During your tenure as President and CEO, what have some of your greatest accomplishments been?

The one that I will remember until my last day on Earth is the day the Paris Agreement was signed. Our team at BSR, including me but certainly not only me by a longshot, we were very actively engaged at COP 21 (Conference of Parties), in the run up to COP 21, generating business support for a strong agreement in Paris. That was one day where you could say that this had the potential to change the world. Those days don’t come very often, but that was one that I will always, always remember.

The other kinds of things I’m proudest of, there’s a couple of things. One is internally focused; one is externally focused. When I became head at BSR, all but 3 of us were in San Francisco. We have become a truly global organization over the last 14-15 years. We have 8 offices, 30 languages spoken at BSR. Externally, we have had a lot of firsts. We were the first to do human rights training in China. We were the first to work with NGOs going into factories to review labor conditions. We did the first, if not one of the first, major global stakeholder gathers. BSR produced the first website dedicated to corporate responsibility.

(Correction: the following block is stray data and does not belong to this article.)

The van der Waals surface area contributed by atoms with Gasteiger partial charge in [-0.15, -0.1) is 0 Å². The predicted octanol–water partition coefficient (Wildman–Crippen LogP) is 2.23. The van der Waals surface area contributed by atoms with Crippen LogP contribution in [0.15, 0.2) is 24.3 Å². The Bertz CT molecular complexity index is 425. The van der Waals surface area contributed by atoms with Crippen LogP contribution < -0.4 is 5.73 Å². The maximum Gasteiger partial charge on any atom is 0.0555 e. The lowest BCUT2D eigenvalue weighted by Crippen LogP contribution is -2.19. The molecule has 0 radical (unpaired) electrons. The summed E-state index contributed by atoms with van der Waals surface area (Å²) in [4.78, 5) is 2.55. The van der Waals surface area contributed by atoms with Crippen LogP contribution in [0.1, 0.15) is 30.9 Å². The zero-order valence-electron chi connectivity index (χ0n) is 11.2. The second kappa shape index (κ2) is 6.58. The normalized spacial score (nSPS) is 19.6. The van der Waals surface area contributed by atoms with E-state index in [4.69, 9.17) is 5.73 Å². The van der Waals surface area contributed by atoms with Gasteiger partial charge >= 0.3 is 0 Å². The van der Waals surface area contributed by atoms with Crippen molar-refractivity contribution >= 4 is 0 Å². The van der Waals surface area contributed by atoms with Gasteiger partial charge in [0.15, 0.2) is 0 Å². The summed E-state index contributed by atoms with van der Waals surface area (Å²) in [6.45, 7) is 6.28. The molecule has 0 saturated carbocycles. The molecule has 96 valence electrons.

To close: What would you say to people like me and other students who are in the later years in college, who are conscious about human rights, who are passionate about the world, moving forward? What are some words of advice or lessons that you have picked up along the way that you think are critical in us going forward with our careers?

I think what people need to thrive in today’s world, and this goes well beyond BSR, is the ability to a lot of different things and understand a lot of different perspectives. The notion that someone is going to go into a career and stay there for decades – that world doesn’t exist anymore. I am an anomaly being at BSR as long as I have, but you’ll want and need to do new things, develop new skills, understand new perspectives. The most powerful way someone can demonstrate that they’ll succeed at BSR is if they show that can see laterally, think laterally across lots of different ways of thinking, different sectors of society, different geographies, different cultures. That diversity of skills is key.

 

*Interview edited for brevity and clarity

Phil Ma

Phil Ma, placed with Business for Social Responsibility, is a rising junior from Beijing, China. He is majoring in Political Science and Math. He has participated in the DukeEngage program in Washington D.C., focusing on the intersection between science and policy. At Duke, Phil is a Human Rights Scholar at the Kenan Institute for Ethics, writing about the human rights violations in China.